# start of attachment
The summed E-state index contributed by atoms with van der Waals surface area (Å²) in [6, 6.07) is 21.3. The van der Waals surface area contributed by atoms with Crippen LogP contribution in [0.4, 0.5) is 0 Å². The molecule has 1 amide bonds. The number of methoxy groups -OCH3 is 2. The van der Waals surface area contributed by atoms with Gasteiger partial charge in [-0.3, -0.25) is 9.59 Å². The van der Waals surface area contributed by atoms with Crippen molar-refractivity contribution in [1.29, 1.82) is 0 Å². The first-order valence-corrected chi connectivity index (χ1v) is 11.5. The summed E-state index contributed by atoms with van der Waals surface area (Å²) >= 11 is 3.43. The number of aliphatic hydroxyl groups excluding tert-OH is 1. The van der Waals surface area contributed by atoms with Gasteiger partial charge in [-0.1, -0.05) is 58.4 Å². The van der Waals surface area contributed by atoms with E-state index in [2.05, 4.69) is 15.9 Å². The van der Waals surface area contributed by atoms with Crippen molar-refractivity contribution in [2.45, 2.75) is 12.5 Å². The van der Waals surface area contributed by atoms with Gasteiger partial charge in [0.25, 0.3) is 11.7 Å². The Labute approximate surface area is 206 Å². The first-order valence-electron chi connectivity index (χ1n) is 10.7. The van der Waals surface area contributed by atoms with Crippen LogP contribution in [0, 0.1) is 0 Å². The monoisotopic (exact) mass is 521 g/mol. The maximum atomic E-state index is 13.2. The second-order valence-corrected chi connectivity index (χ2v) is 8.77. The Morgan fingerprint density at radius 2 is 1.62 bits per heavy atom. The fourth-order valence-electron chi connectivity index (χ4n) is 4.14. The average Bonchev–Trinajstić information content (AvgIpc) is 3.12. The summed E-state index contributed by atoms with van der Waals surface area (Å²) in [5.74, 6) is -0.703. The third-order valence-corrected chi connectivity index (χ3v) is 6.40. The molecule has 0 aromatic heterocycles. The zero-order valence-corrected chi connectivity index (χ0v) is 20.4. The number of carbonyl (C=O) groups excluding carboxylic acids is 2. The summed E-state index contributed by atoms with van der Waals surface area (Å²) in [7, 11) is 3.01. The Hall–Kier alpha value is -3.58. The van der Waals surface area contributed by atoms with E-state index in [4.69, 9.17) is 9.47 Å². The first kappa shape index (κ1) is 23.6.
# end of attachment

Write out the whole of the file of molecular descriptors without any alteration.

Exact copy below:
The summed E-state index contributed by atoms with van der Waals surface area (Å²) in [6, 6.07) is 21.3. The van der Waals surface area contributed by atoms with Crippen LogP contribution in [0.4, 0.5) is 0 Å². The molecule has 1 amide bonds. The number of methoxy groups -OCH3 is 2. The van der Waals surface area contributed by atoms with Gasteiger partial charge in [-0.3, -0.25) is 9.59 Å². The van der Waals surface area contributed by atoms with Crippen molar-refractivity contribution in [1.29, 1.82) is 0 Å². The first-order valence-corrected chi connectivity index (χ1v) is 11.5. The summed E-state index contributed by atoms with van der Waals surface area (Å²) >= 11 is 3.43. The number of aliphatic hydroxyl groups excluding tert-OH is 1. The van der Waals surface area contributed by atoms with Gasteiger partial charge in [-0.1, -0.05) is 58.4 Å². The van der Waals surface area contributed by atoms with E-state index in [2.05, 4.69) is 15.9 Å². The van der Waals surface area contributed by atoms with Crippen molar-refractivity contribution in [2.45, 2.75) is 12.5 Å². The van der Waals surface area contributed by atoms with Gasteiger partial charge in [0.25, 0.3) is 11.7 Å². The Labute approximate surface area is 206 Å². The first-order valence-electron chi connectivity index (χ1n) is 10.7. The van der Waals surface area contributed by atoms with Crippen LogP contribution in [0, 0.1) is 0 Å². The monoisotopic (exact) mass is 521 g/mol. The maximum atomic E-state index is 13.2. The second-order valence-corrected chi connectivity index (χ2v) is 8.77. The Morgan fingerprint density at radius 2 is 1.62 bits per heavy atom. The fourth-order valence-electron chi connectivity index (χ4n) is 4.14. The average Bonchev–Trinajstić information content (AvgIpc) is 3.12. The summed E-state index contributed by atoms with van der Waals surface area (Å²) in [5.74, 6) is -0.703. The third-order valence-corrected chi connectivity index (χ3v) is 6.40. The molecule has 0 aromatic heterocycles. The zero-order valence-corrected chi connectivity index (χ0v) is 20.4. The number of carbonyl (C=O) groups excluding carboxylic acids is 2. The summed E-state index contributed by atoms with van der Waals surface area (Å²) in [7, 11) is 3.01. The Hall–Kier alpha value is -3.58. The van der Waals surface area contributed by atoms with E-state index in [4.69, 9.17) is 9.47 Å². The first kappa shape index (κ1) is 23.6.